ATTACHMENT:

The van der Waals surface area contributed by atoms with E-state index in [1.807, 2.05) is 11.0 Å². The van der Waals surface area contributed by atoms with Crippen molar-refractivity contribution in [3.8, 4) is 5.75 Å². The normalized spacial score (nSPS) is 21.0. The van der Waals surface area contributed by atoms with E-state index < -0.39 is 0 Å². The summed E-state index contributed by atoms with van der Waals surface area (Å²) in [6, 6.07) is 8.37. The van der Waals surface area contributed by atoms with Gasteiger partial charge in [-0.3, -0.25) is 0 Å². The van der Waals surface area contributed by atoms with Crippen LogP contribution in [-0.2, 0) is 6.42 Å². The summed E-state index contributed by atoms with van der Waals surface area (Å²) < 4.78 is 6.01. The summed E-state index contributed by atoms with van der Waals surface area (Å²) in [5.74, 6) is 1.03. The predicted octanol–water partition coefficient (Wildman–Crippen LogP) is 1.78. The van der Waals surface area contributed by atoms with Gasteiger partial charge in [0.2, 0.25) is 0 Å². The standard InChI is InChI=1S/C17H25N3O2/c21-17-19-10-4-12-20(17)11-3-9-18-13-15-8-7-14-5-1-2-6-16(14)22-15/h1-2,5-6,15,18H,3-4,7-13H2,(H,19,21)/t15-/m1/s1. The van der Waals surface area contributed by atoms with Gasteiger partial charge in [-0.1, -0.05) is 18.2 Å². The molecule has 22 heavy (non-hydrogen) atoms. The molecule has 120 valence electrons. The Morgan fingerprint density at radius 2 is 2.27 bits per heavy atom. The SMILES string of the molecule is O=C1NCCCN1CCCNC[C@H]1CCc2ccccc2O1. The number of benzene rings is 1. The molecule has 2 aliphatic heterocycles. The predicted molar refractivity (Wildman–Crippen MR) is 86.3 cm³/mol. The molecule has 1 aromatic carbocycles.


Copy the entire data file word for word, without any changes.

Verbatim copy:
The van der Waals surface area contributed by atoms with E-state index in [1.807, 2.05) is 11.0 Å². The van der Waals surface area contributed by atoms with Crippen molar-refractivity contribution in [3.8, 4) is 5.75 Å². The normalized spacial score (nSPS) is 21.0. The van der Waals surface area contributed by atoms with E-state index < -0.39 is 0 Å². The summed E-state index contributed by atoms with van der Waals surface area (Å²) in [6, 6.07) is 8.37. The van der Waals surface area contributed by atoms with Gasteiger partial charge in [-0.3, -0.25) is 0 Å². The van der Waals surface area contributed by atoms with Crippen LogP contribution in [-0.2, 0) is 6.42 Å². The summed E-state index contributed by atoms with van der Waals surface area (Å²) < 4.78 is 6.01. The summed E-state index contributed by atoms with van der Waals surface area (Å²) in [5.74, 6) is 1.03. The predicted octanol–water partition coefficient (Wildman–Crippen LogP) is 1.78. The van der Waals surface area contributed by atoms with Gasteiger partial charge in [0.2, 0.25) is 0 Å². The standard InChI is InChI=1S/C17H25N3O2/c21-17-19-10-4-12-20(17)11-3-9-18-13-15-8-7-14-5-1-2-6-16(14)22-15/h1-2,5-6,15,18H,3-4,7-13H2,(H,19,21)/t15-/m1/s1. The van der Waals surface area contributed by atoms with Gasteiger partial charge in [-0.1, -0.05) is 18.2 Å². The molecule has 22 heavy (non-hydrogen) atoms. The molecule has 120 valence electrons. The Morgan fingerprint density at radius 2 is 2.27 bits per heavy atom. The SMILES string of the molecule is O=C1NCCCN1CCCNC[C@H]1CCc2ccccc2O1. The number of benzene rings is 1. The molecule has 2 aliphatic heterocycles. The predicted molar refractivity (Wildman–Crippen MR) is 86.3 cm³/mol. The molecule has 1 aromatic carbocycles.